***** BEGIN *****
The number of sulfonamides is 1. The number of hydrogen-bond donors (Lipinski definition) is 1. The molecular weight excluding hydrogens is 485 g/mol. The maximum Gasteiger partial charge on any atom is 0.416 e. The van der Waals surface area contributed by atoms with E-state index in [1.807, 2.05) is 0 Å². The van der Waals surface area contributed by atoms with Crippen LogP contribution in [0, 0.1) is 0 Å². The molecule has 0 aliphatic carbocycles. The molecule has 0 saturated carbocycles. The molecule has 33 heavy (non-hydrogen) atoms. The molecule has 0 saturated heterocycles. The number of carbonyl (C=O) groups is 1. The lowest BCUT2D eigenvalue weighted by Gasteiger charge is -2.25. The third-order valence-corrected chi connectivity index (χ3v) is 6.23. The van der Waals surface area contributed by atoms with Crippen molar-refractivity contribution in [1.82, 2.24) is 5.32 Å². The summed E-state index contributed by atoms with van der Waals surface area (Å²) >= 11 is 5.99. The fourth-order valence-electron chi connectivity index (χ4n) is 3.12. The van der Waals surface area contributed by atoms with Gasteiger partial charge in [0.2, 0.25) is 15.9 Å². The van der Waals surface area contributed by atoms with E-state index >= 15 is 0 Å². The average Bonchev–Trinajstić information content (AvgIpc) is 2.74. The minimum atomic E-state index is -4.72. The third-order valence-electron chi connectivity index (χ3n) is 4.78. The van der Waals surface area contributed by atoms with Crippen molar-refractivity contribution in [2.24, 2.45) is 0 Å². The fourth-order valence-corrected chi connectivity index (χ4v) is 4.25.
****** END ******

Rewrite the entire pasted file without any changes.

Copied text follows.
The number of sulfonamides is 1. The number of hydrogen-bond donors (Lipinski definition) is 1. The molecular weight excluding hydrogens is 485 g/mol. The maximum Gasteiger partial charge on any atom is 0.416 e. The van der Waals surface area contributed by atoms with E-state index in [1.807, 2.05) is 0 Å². The van der Waals surface area contributed by atoms with Crippen LogP contribution in [0, 0.1) is 0 Å². The molecule has 0 aliphatic carbocycles. The molecule has 0 saturated carbocycles. The molecule has 33 heavy (non-hydrogen) atoms. The molecule has 0 saturated heterocycles. The number of carbonyl (C=O) groups is 1. The lowest BCUT2D eigenvalue weighted by Gasteiger charge is -2.25. The third-order valence-corrected chi connectivity index (χ3v) is 6.23. The van der Waals surface area contributed by atoms with Crippen molar-refractivity contribution in [1.82, 2.24) is 5.32 Å². The summed E-state index contributed by atoms with van der Waals surface area (Å²) >= 11 is 5.99. The fourth-order valence-electron chi connectivity index (χ4n) is 3.12. The van der Waals surface area contributed by atoms with Gasteiger partial charge in [0.2, 0.25) is 15.9 Å². The van der Waals surface area contributed by atoms with E-state index >= 15 is 0 Å². The average Bonchev–Trinajstić information content (AvgIpc) is 2.74. The minimum atomic E-state index is -4.72. The third-order valence-electron chi connectivity index (χ3n) is 4.78. The van der Waals surface area contributed by atoms with Crippen molar-refractivity contribution in [2.24, 2.45) is 0 Å². The fourth-order valence-corrected chi connectivity index (χ4v) is 4.25.